Q:

12/7/2017
Is there a substitute for beefwood pollen extract? Greer is no longer supplying it due to a raw material shortage. The majority of my patients on immunotherapy will be affected. I have searched for other manufacturers but have not found any as of yet.
 

A:

Beefwood is also known as Australian pine in the family of Casuarinaceae and genus Causarina. There are 17 species in the genus with 3 primarily in the United States (Bucholtz). These trees were introduced as they rapidly grow and will tolerate sandy soil with salt water intrusion. They are considered an invasive species in South Florida. Cross reactivity data is sparse. Cross reactivity would be expected within the genus but not outside of Casuarinaceae family. Australian pine is not a pine tree and does not cross-react with other pines or Pinus. Rabbit antisera has confirmed the absence of cross-reactivity with pine pollen (Yoo). One of the manufacturer sells a “pine mix” that is touted to contain Australian pine but it is not clear to me that appreciable Australian pine pollen is contained in that extract.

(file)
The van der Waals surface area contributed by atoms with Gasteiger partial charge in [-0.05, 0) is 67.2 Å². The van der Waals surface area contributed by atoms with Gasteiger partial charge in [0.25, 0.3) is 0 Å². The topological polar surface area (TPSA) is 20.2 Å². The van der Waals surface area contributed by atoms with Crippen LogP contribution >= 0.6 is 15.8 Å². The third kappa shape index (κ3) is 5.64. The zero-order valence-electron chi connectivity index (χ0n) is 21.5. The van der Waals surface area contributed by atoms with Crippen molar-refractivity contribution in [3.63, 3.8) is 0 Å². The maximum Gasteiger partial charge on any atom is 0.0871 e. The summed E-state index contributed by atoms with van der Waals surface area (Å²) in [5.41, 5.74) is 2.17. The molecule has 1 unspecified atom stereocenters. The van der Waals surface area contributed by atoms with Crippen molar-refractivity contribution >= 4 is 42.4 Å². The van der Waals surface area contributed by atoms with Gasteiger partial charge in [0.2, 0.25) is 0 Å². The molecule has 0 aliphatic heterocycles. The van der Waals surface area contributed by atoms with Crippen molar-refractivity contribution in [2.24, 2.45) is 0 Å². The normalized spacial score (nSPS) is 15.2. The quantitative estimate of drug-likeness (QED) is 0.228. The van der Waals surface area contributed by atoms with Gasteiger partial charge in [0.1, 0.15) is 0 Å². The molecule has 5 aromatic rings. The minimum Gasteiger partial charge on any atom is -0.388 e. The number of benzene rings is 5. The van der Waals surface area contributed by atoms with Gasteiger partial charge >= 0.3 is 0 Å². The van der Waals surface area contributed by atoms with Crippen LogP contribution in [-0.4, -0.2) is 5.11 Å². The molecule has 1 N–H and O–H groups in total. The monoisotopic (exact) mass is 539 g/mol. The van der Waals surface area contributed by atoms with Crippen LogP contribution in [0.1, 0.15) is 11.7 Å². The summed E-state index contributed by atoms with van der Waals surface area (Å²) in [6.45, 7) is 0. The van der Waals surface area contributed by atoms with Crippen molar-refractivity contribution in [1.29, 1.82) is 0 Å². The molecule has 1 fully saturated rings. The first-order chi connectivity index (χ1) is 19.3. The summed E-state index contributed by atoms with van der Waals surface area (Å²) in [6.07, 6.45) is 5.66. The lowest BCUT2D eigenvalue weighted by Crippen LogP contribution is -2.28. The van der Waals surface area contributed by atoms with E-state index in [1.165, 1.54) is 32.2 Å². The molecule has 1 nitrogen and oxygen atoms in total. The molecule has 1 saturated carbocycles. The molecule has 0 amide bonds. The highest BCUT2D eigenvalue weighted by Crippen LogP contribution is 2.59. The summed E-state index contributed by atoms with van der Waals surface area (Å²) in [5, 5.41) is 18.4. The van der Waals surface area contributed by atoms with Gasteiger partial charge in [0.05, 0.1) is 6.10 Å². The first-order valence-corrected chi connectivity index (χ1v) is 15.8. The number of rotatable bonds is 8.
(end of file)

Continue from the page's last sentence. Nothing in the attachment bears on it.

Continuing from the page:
In summary, there are no sources of other pollen extracts that would be expected to contain the allergens from beefwood or Australian pine pollen. My only suggestion would be to contact all manufacturers. I have done so and was informed that there is no available extract but maybe that will change.

1. Bucholtz GA, Hensel AE 3rd, Lockey RF, Serbousek D, Wunderlin RP. Australian pine (Casuarina equisetifolia) pollen as an aeroallergen. Ann Allergy 1987;59(1):52-6
2. Yoo TJ, Spitz E, McGerity JL. Conifer pollen allergy: studies of immunogenicity and cross antigenicity of conifer pollens in rabbit and man. Ann Allergy 1975;34(2):87-93.

I hope this information is of help to you and your practice.

All my best.
Dennis K. Ledford, MD, FAAAAI

Close-up of pine tree branches in Winter Close-up of pine tree branches in Winter